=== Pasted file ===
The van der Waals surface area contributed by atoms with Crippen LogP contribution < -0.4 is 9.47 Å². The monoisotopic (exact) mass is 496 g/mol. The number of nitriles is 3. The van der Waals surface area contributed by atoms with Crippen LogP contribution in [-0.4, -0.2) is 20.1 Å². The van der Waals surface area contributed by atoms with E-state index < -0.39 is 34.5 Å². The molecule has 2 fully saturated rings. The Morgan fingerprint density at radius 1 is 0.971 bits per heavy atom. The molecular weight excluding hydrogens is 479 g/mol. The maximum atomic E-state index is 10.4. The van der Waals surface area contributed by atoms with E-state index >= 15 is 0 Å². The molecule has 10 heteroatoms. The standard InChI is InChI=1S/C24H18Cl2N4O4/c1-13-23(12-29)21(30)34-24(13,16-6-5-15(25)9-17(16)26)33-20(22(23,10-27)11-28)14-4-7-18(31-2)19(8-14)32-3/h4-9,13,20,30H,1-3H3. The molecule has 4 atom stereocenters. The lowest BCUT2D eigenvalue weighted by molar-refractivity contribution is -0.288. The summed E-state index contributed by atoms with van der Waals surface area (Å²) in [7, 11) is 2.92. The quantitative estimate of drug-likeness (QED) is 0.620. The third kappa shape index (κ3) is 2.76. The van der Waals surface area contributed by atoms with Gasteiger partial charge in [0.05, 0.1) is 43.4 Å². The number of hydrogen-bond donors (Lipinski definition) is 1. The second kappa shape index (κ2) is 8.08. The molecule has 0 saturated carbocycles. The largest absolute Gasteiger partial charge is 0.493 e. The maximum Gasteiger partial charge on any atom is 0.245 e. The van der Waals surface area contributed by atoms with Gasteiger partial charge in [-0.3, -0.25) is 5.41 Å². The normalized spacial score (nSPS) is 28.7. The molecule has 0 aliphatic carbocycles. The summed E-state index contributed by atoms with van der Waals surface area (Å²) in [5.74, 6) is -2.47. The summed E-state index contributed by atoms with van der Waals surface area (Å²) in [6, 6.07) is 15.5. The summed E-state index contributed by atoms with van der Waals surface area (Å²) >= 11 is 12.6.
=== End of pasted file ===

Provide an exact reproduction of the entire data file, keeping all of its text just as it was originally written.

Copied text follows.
The van der Waals surface area contributed by atoms with Crippen LogP contribution < -0.4 is 9.47 Å². The monoisotopic (exact) mass is 496 g/mol. The number of nitriles is 3. The van der Waals surface area contributed by atoms with Crippen LogP contribution in [-0.4, -0.2) is 20.1 Å². The van der Waals surface area contributed by atoms with E-state index < -0.39 is 34.5 Å². The molecule has 2 fully saturated rings. The Morgan fingerprint density at radius 1 is 0.971 bits per heavy atom. The molecular weight excluding hydrogens is 479 g/mol. The maximum atomic E-state index is 10.4. The van der Waals surface area contributed by atoms with E-state index >= 15 is 0 Å². The molecule has 10 heteroatoms. The standard InChI is InChI=1S/C24H18Cl2N4O4/c1-13-23(12-29)21(30)34-24(13,16-6-5-15(25)9-17(16)26)33-20(22(23,10-27)11-28)14-4-7-18(31-2)19(8-14)32-3/h4-9,13,20,30H,1-3H3. The molecule has 4 atom stereocenters. The lowest BCUT2D eigenvalue weighted by molar-refractivity contribution is -0.288. The summed E-state index contributed by atoms with van der Waals surface area (Å²) in [7, 11) is 2.92. The quantitative estimate of drug-likeness (QED) is 0.620. The third kappa shape index (κ3) is 2.76. The van der Waals surface area contributed by atoms with Gasteiger partial charge in [0.05, 0.1) is 43.4 Å². The number of hydrogen-bond donors (Lipinski definition) is 1. The second kappa shape index (κ2) is 8.08. The molecule has 0 saturated carbocycles. The largest absolute Gasteiger partial charge is 0.493 e. The maximum Gasteiger partial charge on any atom is 0.245 e. The van der Waals surface area contributed by atoms with Gasteiger partial charge in [-0.3, -0.25) is 5.41 Å². The normalized spacial score (nSPS) is 28.7. The molecule has 0 aliphatic carbocycles. The summed E-state index contributed by atoms with van der Waals surface area (Å²) in [5.74, 6) is -2.47. The summed E-state index contributed by atoms with van der Waals surface area (Å²) in [6, 6.07) is 15.5. The summed E-state index contributed by atoms with van der Waals surface area (Å²) >= 11 is 12.6.